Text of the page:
Striving to be the world’s greenest city by 2020, Vancouver has adopted several ambitious action plans and goals. The Vancouver Economic Commission (VEC) set to work in 2010 to define what a “green job” was at the city level in order to meet the City’s economic goals to double the number of green jobs and the number of businesses engaged in greening their operations within a decade. Since then, VEC has been building relationships with investors, helping local cleantech firms increase their exports, and using city infrastructure projects to lead by example.
We spoke with Juvarya Veltkamp, Manager of Green Economy Initiatives at VEC, to learn more about the city’s progress, upcoming State of Vancouver’s Green Economy report, and discussions this week at SB’18 Vancouver.
Could you tell us a bit about Vancouver’s journey so far as it strives to become the world’s greenest city by 2020?
Vancouver has pioneered policies that have made the city stand apart on issues of environment, social cohesion and economic inclusion. Its ambitious suite of action plans, long-term strategies and master-planning initiatives include the award-winning Greenest City Action Plan (GCAP), which has set 10 discrete actionable and measurable goals to achieve by 2020. So far, the City has achieved substantial progress in each of these goals, meeting three ahead of the 2020 deadline.
Learn more about
the tech, trends and policies
driving growth in
Vancouver’s green economy
Good Cities Pavilion
this week at
SB'18 Vancouver!Naturally, this ten-year journey is not taking place in a static world; even as we strive to become the world’s greenest city, many other urban centres have done a stellar job in their own communities and economies and have moved the bar even higher. We see this as a positive thing. In fact, the Vancouver Economic Commission’s green team has a cheeky, informal motto: “If we’re an island of green, we’re f***ed.” These actions are not meant to be vanity metrics; at their lightest, they are ways of gamifying a series of really necessary actions and changes.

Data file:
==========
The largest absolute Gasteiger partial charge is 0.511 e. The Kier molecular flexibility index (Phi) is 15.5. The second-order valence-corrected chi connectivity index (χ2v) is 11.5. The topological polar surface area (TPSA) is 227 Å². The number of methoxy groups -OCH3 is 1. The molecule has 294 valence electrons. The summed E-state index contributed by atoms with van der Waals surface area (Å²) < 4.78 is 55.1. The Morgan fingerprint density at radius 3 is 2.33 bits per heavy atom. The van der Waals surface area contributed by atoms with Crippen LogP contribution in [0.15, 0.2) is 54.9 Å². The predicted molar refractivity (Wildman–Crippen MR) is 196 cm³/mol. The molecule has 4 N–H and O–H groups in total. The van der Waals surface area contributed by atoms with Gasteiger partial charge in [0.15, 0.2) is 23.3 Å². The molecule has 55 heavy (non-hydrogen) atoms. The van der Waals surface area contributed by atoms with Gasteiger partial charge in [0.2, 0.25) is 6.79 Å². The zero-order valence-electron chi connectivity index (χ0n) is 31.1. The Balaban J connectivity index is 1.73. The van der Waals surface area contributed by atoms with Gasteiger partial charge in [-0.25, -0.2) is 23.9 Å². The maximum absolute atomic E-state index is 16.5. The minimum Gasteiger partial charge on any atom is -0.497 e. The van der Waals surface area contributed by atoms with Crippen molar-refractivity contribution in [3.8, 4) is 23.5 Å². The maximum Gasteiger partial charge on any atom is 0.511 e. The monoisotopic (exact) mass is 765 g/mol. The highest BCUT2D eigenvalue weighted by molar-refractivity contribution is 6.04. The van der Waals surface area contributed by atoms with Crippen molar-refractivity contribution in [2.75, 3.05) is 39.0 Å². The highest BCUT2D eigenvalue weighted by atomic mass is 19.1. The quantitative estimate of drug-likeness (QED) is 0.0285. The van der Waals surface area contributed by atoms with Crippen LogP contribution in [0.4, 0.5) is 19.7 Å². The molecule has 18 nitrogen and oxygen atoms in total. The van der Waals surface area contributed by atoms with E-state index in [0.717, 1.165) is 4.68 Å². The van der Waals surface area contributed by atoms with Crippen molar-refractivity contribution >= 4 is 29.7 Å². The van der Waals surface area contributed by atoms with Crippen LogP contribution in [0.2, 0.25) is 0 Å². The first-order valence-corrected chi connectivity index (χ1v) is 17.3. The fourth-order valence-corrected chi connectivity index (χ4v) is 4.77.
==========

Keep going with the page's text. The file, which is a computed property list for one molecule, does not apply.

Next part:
The Economist recently named Vancouver the third-greenest city in the world. What is the city doing to try to move up to that top spot?
As far as we are aware, Vancouver is the only municipality in North American to monitor the health and activity of its green jobs and green economy. However, we are hardly resting on our laurels. Two of the GCAP’s ambitious goals are to double the number of green businesses while also doubling the number of green jobs. Our upcoming State of Vancouver’s Green Economy Report 2018, which we are launching during Sustainable Brands, goes into great detail on the nature, progress and leadership shown as we strive for these objectives.
With 2020 fast approaching, Vancouver has its sights on new goals going out to 2040 and 2050. Our latest citywide plans up the ante by putting Vancouver on a path to be 100 percent powered by renewable energy, produce zero waste, transition towards a circular economy, ban single-use items, ensure that all buildings raised from 2030 onwards produce zero emissions, and make the majority of trips by foot, bike or transit and be a place where everyone has a home.
We already have a green demolition bylaw that requires pre-1940 homes to be deconstructed so that materials can be reused or recycled. As one of one of the leading jurisdictions that has set a pathway to zero emissions buildings, the city has also opened a Zero Emissions Buildings Centre of Excellence to assist industry to keep up with upcoming regulatory changes. It’s estimated that from 2007–2014, improvements to our building code saved Vancouverites $44 million in energy savings.
This week, your colleague, Meg O’Shea, will be discussing how Vancouver-based entrepreneurs are innovating in the area of textile waste. What other industries do you see being especially active in Vancouver over the next two years as the City approaches its sustainability goals?